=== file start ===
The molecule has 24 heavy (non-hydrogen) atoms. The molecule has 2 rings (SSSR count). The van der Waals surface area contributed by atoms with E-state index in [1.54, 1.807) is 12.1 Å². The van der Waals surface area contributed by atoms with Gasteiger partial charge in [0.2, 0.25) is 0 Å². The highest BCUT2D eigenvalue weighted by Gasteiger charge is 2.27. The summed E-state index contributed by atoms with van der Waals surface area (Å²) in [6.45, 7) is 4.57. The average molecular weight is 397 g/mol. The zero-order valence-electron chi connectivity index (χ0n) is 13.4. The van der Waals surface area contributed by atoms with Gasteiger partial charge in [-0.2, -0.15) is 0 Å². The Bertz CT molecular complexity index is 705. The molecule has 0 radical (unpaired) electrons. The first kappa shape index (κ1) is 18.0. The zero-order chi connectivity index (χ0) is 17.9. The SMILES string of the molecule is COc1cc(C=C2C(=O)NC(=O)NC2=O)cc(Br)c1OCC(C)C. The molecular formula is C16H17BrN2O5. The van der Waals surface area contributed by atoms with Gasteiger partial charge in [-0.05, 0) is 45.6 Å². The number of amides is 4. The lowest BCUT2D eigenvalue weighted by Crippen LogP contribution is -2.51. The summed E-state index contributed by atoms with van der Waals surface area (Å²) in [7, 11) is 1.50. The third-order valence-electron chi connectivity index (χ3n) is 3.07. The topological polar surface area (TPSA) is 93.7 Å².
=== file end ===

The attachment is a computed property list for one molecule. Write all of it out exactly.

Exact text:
The molecule has 24 heavy (non-hydrogen) atoms. The molecule has 2 rings (SSSR count). The van der Waals surface area contributed by atoms with E-state index in [1.54, 1.807) is 12.1 Å². The van der Waals surface area contributed by atoms with Gasteiger partial charge in [0.2, 0.25) is 0 Å². The highest BCUT2D eigenvalue weighted by Gasteiger charge is 2.27. The summed E-state index contributed by atoms with van der Waals surface area (Å²) in [6.45, 7) is 4.57. The average molecular weight is 397 g/mol. The zero-order valence-electron chi connectivity index (χ0n) is 13.4. The van der Waals surface area contributed by atoms with Gasteiger partial charge in [-0.2, -0.15) is 0 Å². The Bertz CT molecular complexity index is 705. The molecule has 0 radical (unpaired) electrons. The first kappa shape index (κ1) is 18.0. The zero-order chi connectivity index (χ0) is 17.9. The SMILES string of the molecule is COc1cc(C=C2C(=O)NC(=O)NC2=O)cc(Br)c1OCC(C)C. The molecular formula is C16H17BrN2O5. The van der Waals surface area contributed by atoms with Gasteiger partial charge in [-0.05, 0) is 45.6 Å². The number of amides is 4. The lowest BCUT2D eigenvalue weighted by Crippen LogP contribution is -2.51. The summed E-state index contributed by atoms with van der Waals surface area (Å²) in [7, 11) is 1.50. The third-order valence-electron chi connectivity index (χ3n) is 3.07. The topological polar surface area (TPSA) is 93.7 Å².